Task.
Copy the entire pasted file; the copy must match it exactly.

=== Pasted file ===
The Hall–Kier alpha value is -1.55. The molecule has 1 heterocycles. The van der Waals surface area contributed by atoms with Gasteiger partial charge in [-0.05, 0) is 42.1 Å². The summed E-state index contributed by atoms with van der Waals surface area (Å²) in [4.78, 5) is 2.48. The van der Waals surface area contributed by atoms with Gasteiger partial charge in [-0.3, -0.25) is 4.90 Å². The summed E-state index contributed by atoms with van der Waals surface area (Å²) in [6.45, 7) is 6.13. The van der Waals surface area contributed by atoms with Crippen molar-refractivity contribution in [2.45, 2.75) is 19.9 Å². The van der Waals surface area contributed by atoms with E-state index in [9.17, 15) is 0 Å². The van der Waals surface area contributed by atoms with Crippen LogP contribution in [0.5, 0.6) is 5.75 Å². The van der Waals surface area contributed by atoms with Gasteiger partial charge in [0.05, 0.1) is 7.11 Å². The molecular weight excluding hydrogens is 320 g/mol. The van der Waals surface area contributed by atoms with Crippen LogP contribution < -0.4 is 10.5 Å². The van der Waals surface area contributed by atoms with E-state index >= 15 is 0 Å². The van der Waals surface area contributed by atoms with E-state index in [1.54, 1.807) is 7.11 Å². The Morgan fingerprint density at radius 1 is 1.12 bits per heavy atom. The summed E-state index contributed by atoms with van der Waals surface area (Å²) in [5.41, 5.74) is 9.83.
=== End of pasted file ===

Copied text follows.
The Hall–Kier alpha value is -1.55. The molecule has 1 heterocycles. The van der Waals surface area contributed by atoms with Gasteiger partial charge in [-0.05, 0) is 42.1 Å². The summed E-state index contributed by atoms with van der Waals surface area (Å²) in [4.78, 5) is 2.48. The van der Waals surface area contributed by atoms with Gasteiger partial charge in [-0.3, -0.25) is 4.90 Å². The summed E-state index contributed by atoms with van der Waals surface area (Å²) in [6.45, 7) is 6.13. The van der Waals surface area contributed by atoms with Crippen molar-refractivity contribution in [2.45, 2.75) is 19.9 Å². The van der Waals surface area contributed by atoms with E-state index in [9.17, 15) is 0 Å². The van der Waals surface area contributed by atoms with Crippen LogP contribution in [0.5, 0.6) is 5.75 Å². The van der Waals surface area contributed by atoms with Gasteiger partial charge in [0.05, 0.1) is 7.11 Å². The molecular weight excluding hydrogens is 320 g/mol. The van der Waals surface area contributed by atoms with Crippen LogP contribution < -0.4 is 10.5 Å². The van der Waals surface area contributed by atoms with E-state index >= 15 is 0 Å². The van der Waals surface area contributed by atoms with E-state index in [1.54, 1.807) is 7.11 Å². The Morgan fingerprint density at radius 1 is 1.12 bits per heavy atom. The summed E-state index contributed by atoms with van der Waals surface area (Å²) in [5.41, 5.74) is 9.83.